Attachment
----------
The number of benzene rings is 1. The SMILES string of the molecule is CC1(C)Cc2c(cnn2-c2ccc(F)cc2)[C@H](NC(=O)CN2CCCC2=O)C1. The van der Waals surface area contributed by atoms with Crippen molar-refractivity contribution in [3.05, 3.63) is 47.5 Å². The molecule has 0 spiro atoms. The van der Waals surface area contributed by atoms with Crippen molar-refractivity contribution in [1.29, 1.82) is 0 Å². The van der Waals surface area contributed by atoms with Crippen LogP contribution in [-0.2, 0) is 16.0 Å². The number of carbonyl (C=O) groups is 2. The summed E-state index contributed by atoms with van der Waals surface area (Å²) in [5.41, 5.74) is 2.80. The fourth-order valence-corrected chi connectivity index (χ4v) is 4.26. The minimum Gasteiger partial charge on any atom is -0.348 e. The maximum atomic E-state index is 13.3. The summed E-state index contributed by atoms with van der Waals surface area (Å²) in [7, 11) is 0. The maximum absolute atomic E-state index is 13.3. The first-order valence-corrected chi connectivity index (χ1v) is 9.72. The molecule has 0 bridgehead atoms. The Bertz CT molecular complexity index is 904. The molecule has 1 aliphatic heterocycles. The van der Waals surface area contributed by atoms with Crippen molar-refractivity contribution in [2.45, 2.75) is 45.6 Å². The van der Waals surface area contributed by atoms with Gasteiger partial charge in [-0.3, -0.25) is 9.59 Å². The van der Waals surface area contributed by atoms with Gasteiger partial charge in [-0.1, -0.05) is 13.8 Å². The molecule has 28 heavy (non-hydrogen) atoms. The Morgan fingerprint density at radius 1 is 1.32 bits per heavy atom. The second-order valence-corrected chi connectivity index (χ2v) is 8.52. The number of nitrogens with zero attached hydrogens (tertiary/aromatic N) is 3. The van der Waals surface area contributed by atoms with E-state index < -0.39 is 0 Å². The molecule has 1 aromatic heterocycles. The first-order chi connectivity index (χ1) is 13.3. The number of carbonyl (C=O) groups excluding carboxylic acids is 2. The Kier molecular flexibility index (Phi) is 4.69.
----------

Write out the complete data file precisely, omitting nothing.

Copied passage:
The number of benzene rings is 1. The SMILES string of the molecule is CC1(C)Cc2c(cnn2-c2ccc(F)cc2)[C@H](NC(=O)CN2CCCC2=O)C1. The van der Waals surface area contributed by atoms with Crippen molar-refractivity contribution in [3.05, 3.63) is 47.5 Å². The molecule has 0 spiro atoms. The van der Waals surface area contributed by atoms with Crippen molar-refractivity contribution in [1.29, 1.82) is 0 Å². The van der Waals surface area contributed by atoms with Crippen LogP contribution in [-0.2, 0) is 16.0 Å². The number of carbonyl (C=O) groups is 2. The summed E-state index contributed by atoms with van der Waals surface area (Å²) in [5.41, 5.74) is 2.80. The fourth-order valence-corrected chi connectivity index (χ4v) is 4.26. The minimum Gasteiger partial charge on any atom is -0.348 e. The maximum atomic E-state index is 13.3. The summed E-state index contributed by atoms with van der Waals surface area (Å²) in [7, 11) is 0. The maximum absolute atomic E-state index is 13.3. The first-order valence-corrected chi connectivity index (χ1v) is 9.72. The molecule has 0 bridgehead atoms. The Bertz CT molecular complexity index is 904. The molecule has 1 aliphatic heterocycles. The van der Waals surface area contributed by atoms with Crippen molar-refractivity contribution in [2.45, 2.75) is 45.6 Å². The van der Waals surface area contributed by atoms with Gasteiger partial charge in [-0.3, -0.25) is 9.59 Å². The van der Waals surface area contributed by atoms with Gasteiger partial charge in [-0.1, -0.05) is 13.8 Å². The molecule has 28 heavy (non-hydrogen) atoms. The Morgan fingerprint density at radius 1 is 1.32 bits per heavy atom. The second-order valence-corrected chi connectivity index (χ2v) is 8.52. The number of nitrogens with zero attached hydrogens (tertiary/aromatic N) is 3. The van der Waals surface area contributed by atoms with E-state index < -0.39 is 0 Å². The molecule has 1 aromatic heterocycles. The first-order chi connectivity index (χ1) is 13.3. The number of carbonyl (C=O) groups excluding carboxylic acids is 2. The Kier molecular flexibility index (Phi) is 4.69.